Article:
Fannie, Freddie may ask banks to eat soured mortgages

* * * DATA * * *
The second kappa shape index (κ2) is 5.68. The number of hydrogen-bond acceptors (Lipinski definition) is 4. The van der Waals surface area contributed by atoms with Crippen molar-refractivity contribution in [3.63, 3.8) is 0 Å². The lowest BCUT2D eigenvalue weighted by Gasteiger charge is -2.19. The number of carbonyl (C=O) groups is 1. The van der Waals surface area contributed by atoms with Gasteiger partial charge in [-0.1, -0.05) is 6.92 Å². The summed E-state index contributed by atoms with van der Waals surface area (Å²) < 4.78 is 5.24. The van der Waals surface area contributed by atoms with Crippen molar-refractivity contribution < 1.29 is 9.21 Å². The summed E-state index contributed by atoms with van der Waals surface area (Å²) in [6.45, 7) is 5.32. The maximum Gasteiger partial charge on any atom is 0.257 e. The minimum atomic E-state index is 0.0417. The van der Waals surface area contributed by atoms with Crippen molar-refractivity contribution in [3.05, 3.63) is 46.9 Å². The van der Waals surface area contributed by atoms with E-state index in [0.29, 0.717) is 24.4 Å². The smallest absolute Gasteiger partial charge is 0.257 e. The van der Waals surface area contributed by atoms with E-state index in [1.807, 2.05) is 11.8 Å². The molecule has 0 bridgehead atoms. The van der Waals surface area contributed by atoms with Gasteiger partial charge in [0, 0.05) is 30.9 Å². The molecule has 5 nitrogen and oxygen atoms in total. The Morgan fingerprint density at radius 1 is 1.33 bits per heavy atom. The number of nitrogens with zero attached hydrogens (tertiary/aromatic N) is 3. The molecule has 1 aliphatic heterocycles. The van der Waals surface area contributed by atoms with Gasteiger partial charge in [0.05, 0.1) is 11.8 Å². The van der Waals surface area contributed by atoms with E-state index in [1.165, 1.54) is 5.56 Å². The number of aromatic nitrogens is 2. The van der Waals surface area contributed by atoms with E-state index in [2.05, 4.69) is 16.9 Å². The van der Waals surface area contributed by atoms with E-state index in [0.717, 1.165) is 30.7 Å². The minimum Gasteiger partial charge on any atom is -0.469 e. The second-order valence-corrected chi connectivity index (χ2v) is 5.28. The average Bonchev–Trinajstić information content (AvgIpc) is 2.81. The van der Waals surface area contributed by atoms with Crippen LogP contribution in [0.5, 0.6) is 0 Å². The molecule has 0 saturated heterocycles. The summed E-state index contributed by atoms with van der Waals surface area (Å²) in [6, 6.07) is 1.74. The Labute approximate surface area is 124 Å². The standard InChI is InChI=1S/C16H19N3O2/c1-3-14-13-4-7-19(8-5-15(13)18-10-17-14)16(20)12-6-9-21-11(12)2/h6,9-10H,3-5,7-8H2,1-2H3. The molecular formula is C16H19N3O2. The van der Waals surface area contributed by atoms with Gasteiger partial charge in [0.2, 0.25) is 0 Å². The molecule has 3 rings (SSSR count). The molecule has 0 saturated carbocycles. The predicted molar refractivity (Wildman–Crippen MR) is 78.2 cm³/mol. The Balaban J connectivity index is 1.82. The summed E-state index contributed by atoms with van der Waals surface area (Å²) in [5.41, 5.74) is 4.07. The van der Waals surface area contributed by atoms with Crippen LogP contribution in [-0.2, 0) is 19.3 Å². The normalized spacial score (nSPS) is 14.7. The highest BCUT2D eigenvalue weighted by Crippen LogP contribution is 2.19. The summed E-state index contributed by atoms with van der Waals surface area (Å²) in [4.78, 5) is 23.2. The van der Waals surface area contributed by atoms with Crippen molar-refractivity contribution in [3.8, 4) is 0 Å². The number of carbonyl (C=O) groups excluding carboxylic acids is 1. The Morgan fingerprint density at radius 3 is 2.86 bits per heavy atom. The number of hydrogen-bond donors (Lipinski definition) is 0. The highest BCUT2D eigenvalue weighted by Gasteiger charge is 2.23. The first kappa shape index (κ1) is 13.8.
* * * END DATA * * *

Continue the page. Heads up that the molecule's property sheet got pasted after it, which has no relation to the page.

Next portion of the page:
Fannie Mae and Freddie Mac may force lenders including Bank of America Corp., JPMorgan Chase & Co., Wells Fargo & Co. and Citigroup Inc. to buy back $21bn of home loans this year as part of a crackdown on faulty mortgages. That’s the estimate of Oppenheimer & Co. analyst Chris Kotowski, who says US banks could suffer losses of $7bn this year when those loans are returned and get marked down to their true value. Fannie Mae and Freddie Mac, both controlled by the US government, stuck the four biggest US banks with losses of about $5bn on buybacks in 2009, according to company filings made in the past two weeks. The surge shows lenders are still paying the price for lax standards three years after mortgage markets collapsed under record defaults. Fannie Mae and Freddie Mac are looking for more faulty loans to return after suffering $202bn of losses since 2007, and banks may have to go along, since the two US- owned firms now buy at least 70% of new mortgages. “If you want to originate mortgages and keep that pipeline running, you have to deal with the push-backs,” said Paul Miller, an analyst at FBR Capital Markets in Arlington, Virginia, and former examiner for the Federal Reserve. “It doesn’t matter how much you hate Fannie and Freddie.”

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